Skeletal muscle is inherently regenerative following acute injury. It is well established that the spatiotemporal dynamics of the responding immune cell populations are critical determinants of the regenerative process. Specifically, an appropriately timed switch from a type-I to a type-II immune response is required for skeletal muscle regeneration following injury, and this self-regenerative capacity is lost after a critical size volumetric muscle loss (VML) event such as trauma or tumor excision. We recently showed that an acellular biologic scaffold composed entirely of extracellular matrix (ECM) can facilitate a macrophage phenotype transition that leads to downstream site-appropriate functional tissue deposition and myogenesis as a treatment for volumetric muscle loss in preclinical animal models and in 13 human patients. Our current objective is to gain translatable mechanistic insights into the immunobiology behind both normal skeletal muscle regeneration following acute injury and in the presence of an ECM bioscaffold with the broad aim of developing therapeutics that enable and direct immune cells to facilitate constructive, functional remodeling after VML. The proposed studies will investigate the ability and necessity of a newly identified component of the ECM, the interleukin-33 (IL-33), to influence remodeling after skeletal muscle injury. Typically found in the nucleus of stromal cells, IL-33 has been shown to be a potent mediator of skeletal muscle, cardiac muscle, lung epithelium, and dermal repair via poorly defined mechanisms involving immune cells expressing the IL-33 receptor, ST2. The subject matter of the present proposal is based upon our discovery that IL-33 is stably integrated into the ECM via encapsulation within matrix bound nanovesicles (MBV) thereby protecting IL-33 from rapid oxidation. Following ECM degradation, MBV are released from the matrix, taken up by immune cells wherein IL-33 activates macrophages towards a pro-remodeling phenotype via a non-canonical ST2-indendent pathway. The discovery of IL-33 as an integral component of ECM-MBV represents a distinct therapeutic target and marker of tissue remodeling. Furthermore, our experimental design will allow for the first in-depth molecular characterization of the genes and signaling pathways regulated by the ST2-independent IL-33 pathway and will greatly advance our understanding of the molecular mechanisms by which ECM facilitates the functional remodeling response. Separately, the use of ECM therapies (either as a hydrogel as is presently being tested in a Phase I clinical trial by Ventrix for cardiac repair) or as a bioscaffold sheet (recently used as a treatment for VML in a 13 patient cohort study) can now be studied from a new perspective, and will help guide the design of next generation products, diagnostics and therapeutic applications.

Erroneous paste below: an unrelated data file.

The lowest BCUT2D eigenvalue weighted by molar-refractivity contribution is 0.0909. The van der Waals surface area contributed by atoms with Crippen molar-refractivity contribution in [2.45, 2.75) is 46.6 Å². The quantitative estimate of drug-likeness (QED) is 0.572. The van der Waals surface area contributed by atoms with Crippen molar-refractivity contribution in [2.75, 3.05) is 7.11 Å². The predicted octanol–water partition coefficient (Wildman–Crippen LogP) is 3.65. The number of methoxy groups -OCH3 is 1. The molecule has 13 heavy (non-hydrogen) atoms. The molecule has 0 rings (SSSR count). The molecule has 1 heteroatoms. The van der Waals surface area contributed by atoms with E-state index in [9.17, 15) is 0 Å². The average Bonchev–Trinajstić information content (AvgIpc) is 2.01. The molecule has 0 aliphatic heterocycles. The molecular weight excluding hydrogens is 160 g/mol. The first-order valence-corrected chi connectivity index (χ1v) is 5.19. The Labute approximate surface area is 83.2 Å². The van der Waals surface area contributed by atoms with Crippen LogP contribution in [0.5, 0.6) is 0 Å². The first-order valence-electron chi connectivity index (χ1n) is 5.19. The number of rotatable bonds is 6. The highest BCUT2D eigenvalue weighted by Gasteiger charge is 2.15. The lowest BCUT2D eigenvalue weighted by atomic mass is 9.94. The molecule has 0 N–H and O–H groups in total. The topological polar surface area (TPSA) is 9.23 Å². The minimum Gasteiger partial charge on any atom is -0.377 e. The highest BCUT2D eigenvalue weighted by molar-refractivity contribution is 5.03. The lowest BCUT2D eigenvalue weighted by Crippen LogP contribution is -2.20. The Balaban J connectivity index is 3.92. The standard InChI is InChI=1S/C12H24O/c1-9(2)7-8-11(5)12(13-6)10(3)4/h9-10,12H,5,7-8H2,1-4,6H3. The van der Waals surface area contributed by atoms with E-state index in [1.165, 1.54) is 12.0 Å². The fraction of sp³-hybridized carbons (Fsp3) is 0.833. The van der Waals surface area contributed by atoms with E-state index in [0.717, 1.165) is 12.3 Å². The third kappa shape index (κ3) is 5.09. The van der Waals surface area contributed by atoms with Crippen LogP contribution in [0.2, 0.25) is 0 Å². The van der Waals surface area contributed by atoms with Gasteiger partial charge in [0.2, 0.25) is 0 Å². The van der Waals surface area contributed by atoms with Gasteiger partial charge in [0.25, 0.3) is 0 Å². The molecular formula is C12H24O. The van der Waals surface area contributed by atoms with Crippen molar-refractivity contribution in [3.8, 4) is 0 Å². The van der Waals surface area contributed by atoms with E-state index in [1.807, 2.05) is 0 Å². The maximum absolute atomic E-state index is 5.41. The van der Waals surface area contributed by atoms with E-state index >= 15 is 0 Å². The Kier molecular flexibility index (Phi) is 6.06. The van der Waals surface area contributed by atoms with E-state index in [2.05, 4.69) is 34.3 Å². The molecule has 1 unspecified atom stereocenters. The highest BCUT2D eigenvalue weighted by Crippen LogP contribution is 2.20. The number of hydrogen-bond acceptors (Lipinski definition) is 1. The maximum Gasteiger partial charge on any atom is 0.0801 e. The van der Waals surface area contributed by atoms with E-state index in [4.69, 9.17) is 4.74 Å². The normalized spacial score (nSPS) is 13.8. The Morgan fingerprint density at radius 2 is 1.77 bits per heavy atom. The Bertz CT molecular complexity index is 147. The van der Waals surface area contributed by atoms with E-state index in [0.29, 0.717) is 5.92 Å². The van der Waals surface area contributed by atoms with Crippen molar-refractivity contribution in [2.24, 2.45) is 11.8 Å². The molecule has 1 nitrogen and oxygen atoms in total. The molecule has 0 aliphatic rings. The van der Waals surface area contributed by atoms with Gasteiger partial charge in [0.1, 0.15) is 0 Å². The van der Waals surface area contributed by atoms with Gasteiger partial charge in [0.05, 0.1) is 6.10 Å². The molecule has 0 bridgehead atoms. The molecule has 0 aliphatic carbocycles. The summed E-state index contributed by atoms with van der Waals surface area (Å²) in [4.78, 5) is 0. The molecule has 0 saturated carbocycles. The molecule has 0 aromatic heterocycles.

Skeletal muscle has a remarkable capacity for repair in response to mild trauma, however, the amount of damage associated with volumetric muscle loss (VML) overwhelms the regenerative process, ultimately resulting in scar tissue deposition and compromised functionality. Although treatment options are very limited for VML, the use of bioscaffolds composed of extracellular matrix (ECM) has shown promise in preclinical studies and a 13 patient human cohort study. The proposed studies will define the functions of a newly discovered component of the ECM, interleukin-33 (IL-33), in remodeling after skeletal muscle injury. Apart from the potential use of ECM- associated IL-33 as prognostic biomarker for tissue regenerative capacity, this study will determine if ECM associated IL-33 can be harnessed for tissue engineering/regenerative medicine applications.